#Tasks in MutationStage - Tasques en MutationStage (writes)
data="$data curl http://$host:8081/mbean?objectname=org.apache.cassandra.request%3Atype%3DMutationStage -s |egrep "CompletedTasks|PendingTasks|ActiveCount"|cut -d">" -f8|cut -d"<" -f1|awk -v tree=$tree -v now=$now -v host=$host '(NR == 1) {printf("%s.%s.cassandra.MutationStage.ActiveCount %s %s\n",tree,host, $0, now)} (NR == 2) {printf("%s.%s.cassandra.MutationStage.CompletedTasks %s %s\n",tree,host, $0, now)} (NR ==3) {printf("%s.%s.cassandra.MutationStage.PendingTasks %s %s\n",tree, host, $0, now)}'"

#Tasks in GossipStage - Tasques en GossipStage (comunicacio interna entre cassandras)
data="$data curl http://$host:8081/mbean?objectname=org.apache.cassandra.internal%3Atype%3DGossipStage -s |egrep "CompletedTasks|PendingTasks|ActiveCount"|cut -d">" -f8|cut -d"<" -f1|awk -v tree=$tree -v now=$now -v host=$host '(NR == 1) {printf("%s.%s.cassandra.GossipStage.ActiveCount %s %s\n",tree, host, $0, now)} (NR == 2) {printf("%s.%s.cassandra.GossipStage.CompletedTasks %s %s\n",tree, host, $0, now)} (NR ==3) {printf("%s.%s.cassandra.GossipStage.PendingTasks %s %s\n",tree, host, $0, now)}'"

#Compaction tasks - Tasques de compactacio
data="$data curl http://$host:8081/mbean?objectname=org.apache.cassandra.db%3Atype%3DCompactionManager -s|egrep "CompletedTasks|PendingTasks"|cut -d">" -f8|cut -d"<" -f1|awk -v tree=$tree -v now=$now -v host=$host '(NR == 1) {printf("%s.%s.cassandra.Compaction.CompletedTasks %s %s\n",tree, host, $0, now)} (NR == 2) {printf("%s.%s.cassandra.Compaction.PendingTasks %s %s\n",tree, host, $0, now)}'"

#Operation Latency - Latencia d'operacions
data="$data curl http://$host:8081/mbean?objectname=org.apache.cassandra.db%3Atype%3DStorageProxy -s |egrep "RecentRangeLatencyMicros|RecentReadLatencyMicros|RecentWriteLatencyMicros"|cut -d">" -f8|cut -d"<" -f1|awk -v tree=$tree -v now=$now -v host=$host '(NR == 1) {printf("%s.%s.cassandra.Latency.Range %s %s\n",tree, host, $0, now)} (NR == 2) {printf("%s.%s.cassandra.Latency.Read %s %s\n",tree,host, $0, now)} (NR ==3) {printf("%s.%s.cassandra.Latency.Write %s %s\n",tree,host, $0, now)}'"

#Heap and non-heap memory - Us de Memoria Heap i NoHeap
data="$data curl http://$host:8081/mbean?objectname=java.lang%3Atype%3DMemory -s|grep HeapMemoryUsage|awk -F"max=" '{print $2}'|cut -d"}" -f1|sed -e 's/, used=/n/g'|awk -v tree=$tree -v now=$now -v host=$host '(NR == 1) {printf("%s.%s.cassandra.internals.MaxJavaHeap %s %s\n",tree, host, $0, now)} (NR == 2) {printf("%s.%s.cassandra.internals.JavaHeapUsed %s %s\n",tree, host, $0, now)} (NR ==3) {printf("%s.%s.cassandra.internals.MaxJavaNoHeap %s %s\n",tree, host, $0, now)} (NR == 4) {printf("%s.%s.cassandra.internals.JavaNoHeapUsed %s %s\n",tree, host, $0, now)}'"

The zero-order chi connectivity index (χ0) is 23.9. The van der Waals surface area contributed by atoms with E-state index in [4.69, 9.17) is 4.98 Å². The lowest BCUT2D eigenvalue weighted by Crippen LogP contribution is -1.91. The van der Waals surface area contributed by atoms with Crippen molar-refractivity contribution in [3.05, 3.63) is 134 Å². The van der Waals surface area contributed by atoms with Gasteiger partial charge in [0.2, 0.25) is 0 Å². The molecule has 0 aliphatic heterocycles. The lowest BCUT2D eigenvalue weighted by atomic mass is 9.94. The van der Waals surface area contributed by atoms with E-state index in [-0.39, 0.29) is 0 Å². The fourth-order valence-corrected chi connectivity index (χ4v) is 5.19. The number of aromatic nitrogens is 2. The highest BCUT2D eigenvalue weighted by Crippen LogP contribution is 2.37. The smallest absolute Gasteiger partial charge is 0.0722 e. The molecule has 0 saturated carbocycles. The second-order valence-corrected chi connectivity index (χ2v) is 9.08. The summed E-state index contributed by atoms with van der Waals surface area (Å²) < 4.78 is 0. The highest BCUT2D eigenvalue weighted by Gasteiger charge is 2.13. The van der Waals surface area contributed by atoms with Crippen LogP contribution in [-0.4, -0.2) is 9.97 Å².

#Number of GarbageCollections - Numero de GarbageCollections
data="$data curl http://$host:8081/mbean?objectname=java.lang%3Atype%3DGarbageCollector%2Cname%3DConcurrentMarkSweep -s| grep CollectionCount|cut -d">" -f8|cut -d"<" -f1|awk -v tree=$tree -v now=$now -v host=$host '{printf("%s.%s.cassandra.internals.GarbageCollections %s %s\n",tree, host, $0, now)}'"

#echo $data
echo -e $data|nc -w 5 $carbon_server 2003
exit $?

The usage is simple, you just need to run it for each node in your cluster. And yes, it's pretty ugly. It would be prettier in python or perl. But as always, it started as a small thing with a simple query, and after that it growed slowly, until I find this monster... It's a shame, but I'll try to make an improved version in the future. Promise! :) 

Once we have all this values in graphite we must give them sense. Some of the values are useful as-is, for instance the number of connections or the pending operations. But the cumulative values, that is, the number of GarbageCollections or all CompletedTasks (Compaction completed tasks, as well as ReadStage, WriteStage and GossipStage) need the  derivative function    to be applied, so that we can know how many of them are there for each interval of time and detect this way if there are any unusual increases.

Finally, if we build a dashboard with these values, we should be able to find out fast if those problems we are having in our application are cassandra-related or cassandra is innocent. A dashboard could be like this one:

And nothing else for now. In a second stage I'll include ColumnFamily information. Any ideas?